Talk:Markov chain Monte Carlo

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Too complicated[edit]

In the introduction, second paragraph says:"A good chain will have rapid mixing—the stationary distribution is reached quickly starting from an arbitrary position—described further under Markov chain mixing time." It should be wrong since rapid mixing is the ability of the algorithm to go through the whole stationary distribution support in a reasonable time, and it has nothing to do with a rapid convergence towards the stationary distribution. —Preceding unsigned comment added by (talk) 13:11, 12 July 2010 (UTC)

the first paragraph needs to be dumbed down for the naive reader. what is this exactly? :) Kingturtle 07:27 30 May 2003 (UTC)

I'll work on it. Note that I didn't actually write it -- it was moved from Monte Carlo method. -- Tim Starling 07:36 30 May 2003 (UTC)
This still needs to be simplified so that someone unversed in statistics, or whatever this is, can understand it. Patadragon 20:47, 27 November 2006 (UTC)

It is incredibly complicated still. Does no have any idea what this article is actually about? It is seven years since the first user pointed it out for Pete's sake! (talk) 03:59, 1 July 2010 (UTC)

Some things just are complicated. End of Story. -- Derek Ross | Talk 21:40, 4 April 2011 (UTC)

I agree - this introduction is gratuitously complicated. It takes a real expert and a bit of work to make it clear and simple. — Preceding unsigned comment added by (talk) 18:05, 3 January 2013 (UTC)

Not end of story, sorry. For starters, try a History or Motivation section. An Examples section, maybe. If it was so incredibly complicated, why can so many people use it? ᛭ LokiClock (talk) 08:06, 3 June 2011 (UTC)

"rejections sampling" is no random walk algorithm[edit]

The list of random walk algorithms at the bottom of the page lists "rejection sampling" as the first entry. Is this really correct? As far as I know "rejection sampling" is just a technique to sample from a given distribution and is typically not connected to random walk methods. -- Jochen

I think what is described here as Rejection sampling is in fact correctly described as Importance sampling, and it is a key component of MCMC. -- Blaise F Egan

But does this make it a "random walk algorithm"? Where is the random walk? Ok, I see that it was modified to be a little bit close to random walks. Then the most suspicious one would be "slice sampling"? Is this somehow a "random walk algorithm", too? --Jochen 16:51, 27 Feb 2005 (UTC)

Slice sampling is a Markov Chain Monte Carlo method: it defines a Markov chain which leaves a desired distribution invariant; successive steps are correlated but assymptotically come from the correct distribution. Rejection sampling draws independent, exact samples. There is no dependence on the previous state, so it isn't really a "walk". Adaptive rejection sampling (ARS) has this property also, although it may be used within an MCMC method. For example ARS is an important part of the BUGS Gibbs sampling package, but this would be better put on the Gibbs sampling page. 13:43, 23 August 2005 (UTC)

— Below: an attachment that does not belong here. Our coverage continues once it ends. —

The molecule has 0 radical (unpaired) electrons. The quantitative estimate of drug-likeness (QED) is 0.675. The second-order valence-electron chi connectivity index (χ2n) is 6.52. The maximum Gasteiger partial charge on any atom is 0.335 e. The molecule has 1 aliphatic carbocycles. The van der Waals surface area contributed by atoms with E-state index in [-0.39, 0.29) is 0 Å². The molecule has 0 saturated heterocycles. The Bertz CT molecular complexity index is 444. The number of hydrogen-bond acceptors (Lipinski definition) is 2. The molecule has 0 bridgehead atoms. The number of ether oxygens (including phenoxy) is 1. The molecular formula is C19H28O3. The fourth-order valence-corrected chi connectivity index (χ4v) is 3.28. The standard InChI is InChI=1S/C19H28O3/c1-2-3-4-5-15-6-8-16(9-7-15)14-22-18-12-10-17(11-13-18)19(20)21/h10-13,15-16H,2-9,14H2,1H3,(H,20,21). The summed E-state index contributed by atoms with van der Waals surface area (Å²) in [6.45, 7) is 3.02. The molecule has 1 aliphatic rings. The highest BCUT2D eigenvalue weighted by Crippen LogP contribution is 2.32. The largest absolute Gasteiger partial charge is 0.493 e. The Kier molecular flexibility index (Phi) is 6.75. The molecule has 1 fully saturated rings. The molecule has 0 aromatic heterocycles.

Rejection sampling, Importance sampling, and MCMC algorithms are all different things. They are all Monte Carlo sampling techniques, nevertheless. See:

C. Andrieu, N. De Freitas, A. Doucet, M. I. Jordan. "An Introduction to MCMC for Machine Learning". Machine Learning, 50, 5-43, 2003. -- 20:33, 3 November 2005 (UTC)

Hybrid Monte Carlo (Would be better called `Hamiltonian Monte Carlo')[edit]

"Would be better called `Hamiltonian Monte Carlo'"? How is that encyclopedic? —Preceding unsigned comment added by (talk) 01:38, 13 December 2007 (UTC)

Introduction lost in too many links[edit]

It remains a bit unclear to a non-expert on bayesian statistics like myself what MCMC algorithms are used for in the numerical practice. I.e., on what kind of problems (examples!) are they used and what is the exact benefit from it (getting a probability distribution, optimizing parameters etc.)? The heavy usage of expert terms like equilibrium distribution etc. right in the introduction may provide a large amount of information, but makes very hard, if not impossible to a non-expert to get the point. The need to klick oneself through several linked articles kills any useful introduction since one has first to read and understand all these other articles, keep them in mind synchronously and finally combine all that stuff kept in mind with the text in this article. Except for supermind candidates I won't expect many peoble, even with scientific expertise, to manage this, unless they already know what a Markov Chain/MCMC algorithm is ment to be...--SiriusB (talk) 13:44, 13 May 2009 (UTC)

How to use MCMC for multidimensional integration?[edit]

The paragraph starting with "The most common application of these algorithms is numerically calculating multi-dimensional integrals." is not clear. The use of MCMC for integration is not trivial. Could somebody provide examples and references here for this? —Preceding unsigned comment added by (talk) 03:53, 12 October 2010 (UTC)

Desired distribution[edit]

"The state of the chain after a large number of steps is then used as a sample of the desired distribution." Is the value matched to a point in the distribution with that same value? What does matching the desired distribution do? ᛭ LokiClock (talk) 06:00, 22 May 2011 (UTC)

What I'm saying is, if you're creating the distribution out of these samples, then the distribution depends on the state of the chain, not your desires. That is, unless the actual result is the mapping from the states of the chain to a distribution. ᛭ LokiClock (talk) 03:55, 6 November 2011 (UTC)